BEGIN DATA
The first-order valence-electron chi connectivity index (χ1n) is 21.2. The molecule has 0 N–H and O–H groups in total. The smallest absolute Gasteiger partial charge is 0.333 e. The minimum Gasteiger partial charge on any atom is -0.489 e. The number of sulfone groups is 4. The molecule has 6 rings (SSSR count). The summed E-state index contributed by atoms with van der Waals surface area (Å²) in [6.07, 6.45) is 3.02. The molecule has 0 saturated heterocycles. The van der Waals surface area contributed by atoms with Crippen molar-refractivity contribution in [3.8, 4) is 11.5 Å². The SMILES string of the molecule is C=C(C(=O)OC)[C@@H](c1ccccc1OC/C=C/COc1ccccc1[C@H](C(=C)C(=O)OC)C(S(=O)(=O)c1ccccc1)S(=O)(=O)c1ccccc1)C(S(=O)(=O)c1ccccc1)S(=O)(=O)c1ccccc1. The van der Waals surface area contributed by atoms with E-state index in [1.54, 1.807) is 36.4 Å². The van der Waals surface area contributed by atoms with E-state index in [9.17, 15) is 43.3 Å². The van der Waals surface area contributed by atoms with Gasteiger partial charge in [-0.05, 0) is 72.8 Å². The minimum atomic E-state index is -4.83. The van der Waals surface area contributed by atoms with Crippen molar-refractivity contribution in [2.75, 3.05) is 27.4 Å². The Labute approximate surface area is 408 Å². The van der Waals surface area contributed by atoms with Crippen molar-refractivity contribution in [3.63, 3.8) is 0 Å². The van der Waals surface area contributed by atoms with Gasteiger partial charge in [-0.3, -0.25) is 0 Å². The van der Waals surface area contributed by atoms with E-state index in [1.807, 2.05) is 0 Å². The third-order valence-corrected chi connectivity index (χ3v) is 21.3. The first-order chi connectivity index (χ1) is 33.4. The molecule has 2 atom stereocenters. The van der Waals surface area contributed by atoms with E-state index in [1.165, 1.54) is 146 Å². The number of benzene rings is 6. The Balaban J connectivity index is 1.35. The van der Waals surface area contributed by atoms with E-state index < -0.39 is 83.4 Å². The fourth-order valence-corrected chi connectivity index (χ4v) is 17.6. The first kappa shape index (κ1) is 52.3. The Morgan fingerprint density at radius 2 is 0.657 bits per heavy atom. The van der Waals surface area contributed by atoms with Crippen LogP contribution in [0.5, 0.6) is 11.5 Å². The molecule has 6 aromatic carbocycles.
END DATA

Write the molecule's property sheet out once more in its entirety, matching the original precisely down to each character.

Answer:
The first-order valence-electron chi connectivity index (χ1n) is 21.2. The molecule has 0 N–H and O–H groups in total. The smallest absolute Gasteiger partial charge is 0.333 e. The minimum Gasteiger partial charge on any atom is -0.489 e. The number of sulfone groups is 4. The molecule has 6 rings (SSSR count). The summed E-state index contributed by atoms with van der Waals surface area (Å²) in [6.07, 6.45) is 3.02. The molecule has 0 saturated heterocycles. The van der Waals surface area contributed by atoms with Crippen molar-refractivity contribution in [3.8, 4) is 11.5 Å². The SMILES string of the molecule is C=C(C(=O)OC)[C@@H](c1ccccc1OC/C=C/COc1ccccc1[C@H](C(=C)C(=O)OC)C(S(=O)(=O)c1ccccc1)S(=O)(=O)c1ccccc1)C(S(=O)(=O)c1ccccc1)S(=O)(=O)c1ccccc1. The van der Waals surface area contributed by atoms with E-state index in [1.54, 1.807) is 36.4 Å². The van der Waals surface area contributed by atoms with E-state index in [9.17, 15) is 43.3 Å². The van der Waals surface area contributed by atoms with Gasteiger partial charge in [-0.05, 0) is 72.8 Å². The minimum atomic E-state index is -4.83. The van der Waals surface area contributed by atoms with Crippen molar-refractivity contribution in [2.75, 3.05) is 27.4 Å². The Labute approximate surface area is 408 Å². The van der Waals surface area contributed by atoms with Crippen molar-refractivity contribution in [3.63, 3.8) is 0 Å². The van der Waals surface area contributed by atoms with Gasteiger partial charge in [-0.3, -0.25) is 0 Å². The van der Waals surface area contributed by atoms with E-state index in [1.807, 2.05) is 0 Å². The third-order valence-corrected chi connectivity index (χ3v) is 21.3. The first-order chi connectivity index (χ1) is 33.4. The molecule has 2 atom stereocenters. The van der Waals surface area contributed by atoms with E-state index in [1.165, 1.54) is 146 Å². The number of benzene rings is 6. The Balaban J connectivity index is 1.35. The van der Waals surface area contributed by atoms with E-state index < -0.39 is 83.4 Å². The fourth-order valence-corrected chi connectivity index (χ4v) is 17.6. The first kappa shape index (κ1) is 52.3. The Morgan fingerprint density at radius 2 is 0.657 bits per heavy atom. The van der Waals surface area contributed by atoms with Crippen LogP contribution in [0.5, 0.6) is 11.5 Å². The molecule has 6 aromatic carbocycles.